U.S. Representatives Phil Roe (R-TN) and Linda Sanchez (D-CA), joined by 220 additional cosponsors, have introduced the Protecting Seniors’ Access to Medicare Act, a bill that would repeal the provision of the Affordable Care Act which created this board of political appointees with unprecedented powers. In addition to having the support of a majority of the U.S. House, over 500 national and local organizations representing healthcare providers, patients, employers and veterans have signed a letter urging Congress to enact IPAB repeal.
This critical mass of bipartisan support exists because IPAB is, quite simply, a bad idea. Not only does it shift congressional authority to an unelected board, but the legislation creating IPAB prohibits judicial or administrative review of the board’s actions. And with IPAB structured so that cuts to Medicare must be enacted within a one-year timeframe to meet spending targets, it means that long-term reforms to improve Medicare value and sustainability will take a back seat to short-term cuts to providers that will reduce beneficiaries’ access to care.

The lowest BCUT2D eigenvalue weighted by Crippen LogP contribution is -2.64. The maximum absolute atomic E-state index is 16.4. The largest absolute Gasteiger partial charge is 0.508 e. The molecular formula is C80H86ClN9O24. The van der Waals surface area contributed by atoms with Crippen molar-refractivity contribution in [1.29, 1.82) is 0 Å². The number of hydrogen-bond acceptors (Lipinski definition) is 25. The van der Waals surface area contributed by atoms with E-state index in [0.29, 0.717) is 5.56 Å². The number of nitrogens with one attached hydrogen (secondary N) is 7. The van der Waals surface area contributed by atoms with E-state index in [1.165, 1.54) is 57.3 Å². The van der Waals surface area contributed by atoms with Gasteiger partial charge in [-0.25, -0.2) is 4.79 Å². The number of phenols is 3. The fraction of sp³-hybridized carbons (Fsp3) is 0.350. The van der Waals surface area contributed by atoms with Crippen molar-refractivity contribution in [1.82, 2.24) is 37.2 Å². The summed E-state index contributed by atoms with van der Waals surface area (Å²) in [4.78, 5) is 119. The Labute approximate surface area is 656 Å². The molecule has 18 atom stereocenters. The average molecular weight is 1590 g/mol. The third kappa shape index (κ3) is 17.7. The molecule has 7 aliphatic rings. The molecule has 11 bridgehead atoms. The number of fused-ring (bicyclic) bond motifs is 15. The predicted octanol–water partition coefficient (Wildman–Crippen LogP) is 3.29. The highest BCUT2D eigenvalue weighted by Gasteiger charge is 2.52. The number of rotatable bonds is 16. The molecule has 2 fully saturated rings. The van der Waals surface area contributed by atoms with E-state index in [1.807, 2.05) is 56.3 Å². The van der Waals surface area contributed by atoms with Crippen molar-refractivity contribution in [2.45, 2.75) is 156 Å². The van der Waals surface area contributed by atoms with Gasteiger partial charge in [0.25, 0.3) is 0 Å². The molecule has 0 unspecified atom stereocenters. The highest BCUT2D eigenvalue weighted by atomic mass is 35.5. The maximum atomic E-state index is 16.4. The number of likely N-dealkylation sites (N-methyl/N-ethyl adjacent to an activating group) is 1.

There is a need to make Medicare more cost-effective and there are ways to do it that warrant discussion. Granting sweeping powers, however, to a board that is not responsive to the public and taking actions that reduce patient access at a time when the Medicare-eligible population is rapidly increasing are approaches we shouldn’t be pursuing.
We’re fortunate that IPAB hasn’t yet been implemented. Congress should rapidly approve the Roe-Sanchez bill before it is.